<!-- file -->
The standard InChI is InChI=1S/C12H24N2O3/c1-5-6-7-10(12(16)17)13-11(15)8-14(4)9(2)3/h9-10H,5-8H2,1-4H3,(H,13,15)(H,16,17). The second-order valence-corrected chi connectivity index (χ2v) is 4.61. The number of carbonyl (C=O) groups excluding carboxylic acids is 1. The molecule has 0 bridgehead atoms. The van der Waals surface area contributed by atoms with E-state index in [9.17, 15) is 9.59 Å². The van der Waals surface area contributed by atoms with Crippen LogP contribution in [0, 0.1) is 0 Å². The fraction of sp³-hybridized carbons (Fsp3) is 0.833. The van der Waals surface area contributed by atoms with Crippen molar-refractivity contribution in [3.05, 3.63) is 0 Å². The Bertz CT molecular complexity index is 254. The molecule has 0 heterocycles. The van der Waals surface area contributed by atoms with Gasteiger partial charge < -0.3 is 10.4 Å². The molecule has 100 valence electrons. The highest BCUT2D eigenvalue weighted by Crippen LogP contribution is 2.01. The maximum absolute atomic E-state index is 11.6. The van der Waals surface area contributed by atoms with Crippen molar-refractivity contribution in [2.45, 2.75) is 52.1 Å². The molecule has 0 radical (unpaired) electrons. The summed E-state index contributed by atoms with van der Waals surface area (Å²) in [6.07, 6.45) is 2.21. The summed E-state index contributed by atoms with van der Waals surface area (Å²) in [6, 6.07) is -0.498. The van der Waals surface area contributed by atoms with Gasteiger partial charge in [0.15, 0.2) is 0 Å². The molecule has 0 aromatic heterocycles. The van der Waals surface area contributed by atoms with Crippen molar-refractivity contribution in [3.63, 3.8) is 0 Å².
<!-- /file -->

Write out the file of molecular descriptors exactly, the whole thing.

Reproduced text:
The standard InChI is InChI=1S/C12H24N2O3/c1-5-6-7-10(12(16)17)13-11(15)8-14(4)9(2)3/h9-10H,5-8H2,1-4H3,(H,13,15)(H,16,17). The second-order valence-corrected chi connectivity index (χ2v) is 4.61. The number of carbonyl (C=O) groups excluding carboxylic acids is 1. The molecule has 0 bridgehead atoms. The van der Waals surface area contributed by atoms with E-state index in [9.17, 15) is 9.59 Å². The van der Waals surface area contributed by atoms with Crippen LogP contribution in [0, 0.1) is 0 Å². The fraction of sp³-hybridized carbons (Fsp3) is 0.833. The van der Waals surface area contributed by atoms with Crippen molar-refractivity contribution in [3.05, 3.63) is 0 Å². The Bertz CT molecular complexity index is 254. The molecule has 0 heterocycles. The van der Waals surface area contributed by atoms with Gasteiger partial charge < -0.3 is 10.4 Å². The molecule has 100 valence electrons. The highest BCUT2D eigenvalue weighted by Crippen LogP contribution is 2.01. The maximum absolute atomic E-state index is 11.6. The van der Waals surface area contributed by atoms with Crippen molar-refractivity contribution in [2.45, 2.75) is 52.1 Å². The molecule has 0 radical (unpaired) electrons. The summed E-state index contributed by atoms with van der Waals surface area (Å²) in [6.07, 6.45) is 2.21. The summed E-state index contributed by atoms with van der Waals surface area (Å²) in [6, 6.07) is -0.498. The van der Waals surface area contributed by atoms with Gasteiger partial charge in [0.15, 0.2) is 0 Å². The molecule has 0 aromatic heterocycles. The van der Waals surface area contributed by atoms with Crippen molar-refractivity contribution in [3.63, 3.8) is 0 Å².